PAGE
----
See we know the story. We know Oz, which normally kind of takes away from what is suppose to be this wierd out there place, but because here we feel like Oz is so familiar the show keeps surprising you by the choices it makes with the story, the characters, and the setting.

Despite that every element is recognizable as itself. D.G. is Dorthy Gale, and depending on how you look at it Glinda. Glitch is the Scarecrow, Cain is the Tinman, and RAW is the Lion.

All of those differences eventually start to make the world, the O.Z. becomes cool again.

Most retellings of the Wizard of Oz fall flat because they run like a check list. We have to have these characters and places because without them it wouldn't be the Wizard of Oz. Here with the exception of some referential dialogue, they all feel like they're here because of the backstory. And all of them have a backstory. Every character has a reason for being where they are and who they are.

But like I said this is a different Oz. This is the Outer Zone. A lot of aspects of the characters get broken up reconstituted and put back together. For instance in this show the Wizard, The Wicked Witch and Glinda get split between two people each. And that can come as a shock. When you think you've got the place figured out it can throw you for a loop.

To explain further I think I'm going to have to start talking about the differences in the plot so spoilers. I'll try to make them white so if you want to see them highlight them.

Things start to go differently right around the third act of the original so lets recap,

The characters reach the Emerald City where the Wizard tells them he'll help if the defeat The Wicked Witch.

That happens and the Wizard who is really a two-bit hustler goes about solving everyone's problem except Dorthy's and then Glinda comes tells her she could have gone home all along.

Well here. Our Glinda the Good, and Wizard aren't in a position to do that. See in the original movie at least the witch is portrayed mostly as a nuisance. Sure she's the source of all the story's problems but apart from that she's mostly just interested in ruining people's day. And getting revenge for her murdered sister.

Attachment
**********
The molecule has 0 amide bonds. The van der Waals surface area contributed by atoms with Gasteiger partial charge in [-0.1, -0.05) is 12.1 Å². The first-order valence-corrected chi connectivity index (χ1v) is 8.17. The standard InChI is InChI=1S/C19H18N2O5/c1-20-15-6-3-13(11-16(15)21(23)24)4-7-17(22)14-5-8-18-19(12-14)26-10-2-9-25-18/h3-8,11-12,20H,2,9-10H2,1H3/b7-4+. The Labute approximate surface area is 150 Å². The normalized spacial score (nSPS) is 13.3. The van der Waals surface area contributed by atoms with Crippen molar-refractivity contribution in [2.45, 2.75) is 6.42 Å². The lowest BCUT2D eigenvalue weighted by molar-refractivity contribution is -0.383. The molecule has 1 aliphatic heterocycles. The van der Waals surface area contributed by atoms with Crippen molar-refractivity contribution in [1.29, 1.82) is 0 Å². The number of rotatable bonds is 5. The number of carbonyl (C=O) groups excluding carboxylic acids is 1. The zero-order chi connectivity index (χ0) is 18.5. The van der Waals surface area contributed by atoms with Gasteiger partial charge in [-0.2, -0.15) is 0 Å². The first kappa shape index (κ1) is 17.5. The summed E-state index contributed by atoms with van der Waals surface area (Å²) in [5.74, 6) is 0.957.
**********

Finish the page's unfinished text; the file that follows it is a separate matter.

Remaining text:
Here she's the overlord. The Wizard's on the vapors and Glinda, the elder Glinda, is trapped in a pocket universe.

Ousting this witch is going to take more than a bucket o' water.

And this is where the story starts to become something else. The basic story of the has been told  by the end of the first episode, but, the problems haven't been solved. The Tinman's "heart" is still gone. Glitch  our scarecrow, still doesn't have a brain.  And Raw still has the problem that requires him to nut up, his family has been kidnapped by the witch. For the girl wanting to go home well Oz is Dorthy's home, she is actually the princess of O.Z. daughter and successor to the other Glinda character.

And like in the original The Wicked Witch is the cause for all of it.

And when you think on it, it all makes sense. As I mentioned the Wizard's always been of questionable help and Glinda was a walking deus ex machina. The biggest joke for my generation of Oz watchers is that she's kind of bitch for not letting Dorthy go home from the get go.

Anyway, the story folds in on itself and through some trippy exposition becomes a plausible sequel to the original. This witch has been possessed by the spirit of the original who has learned from her mistakes. We're looking at an Oz without the Great and Powerful and Glinda to keep the Witch in check.

So, for the most part the witch is a competent villain. Not quite genre savvy, but definitely less cartoonishly evil than "Wicked Witch" would imply. Good villains need menace, and as a sci-fi guy I have to say sorry green paint isn't enough. This witch on the other hand can bring the menace.  "Did she just eat the wizards soul?"
Anyway back to the point I was circling around. The story you know is only the half of it. There are lots of really good twists and turns.

That said it's not just the movie they used as a source the books, and Wicked. They know their way around Oz.  And that knowledge comes together to  bring forth a lot interesting aspects of the place that haven't immigrated into mainstream pop culture.

Beyond that, the place looks amazing. Oz looks fantastical again.

The Flawed Execution
Well for starters the script could have used another pass. A lot of the dialogue only exists to make reference to the original. We have to have the witch say, "I'll get you my pretty." And it gets old quick. The story itself makes enough reference to the original...s, they they didn't have to beat anyone over the head with it.

Even the dialogue that isn't can feel a bit stilted. I don't know if it was the actors or the script but well we get some robotic stuff here.

On top of that there are a lot of cliches to this plot. And I'm not just talking cliche because it was already done in the original. I mean there was better way to deal with some of this stuff than the way they did.

Like I said in the Hook Paradox my favorite of series of miniseries this is a part of Alice, because in a lot of ways the creators learned. It has the same basic plot but with a mirrored sheen instead of colored but I'll get to it in a bit later.

2013 Southfield Council Candidate Interview #3 Councilman Myron Frasier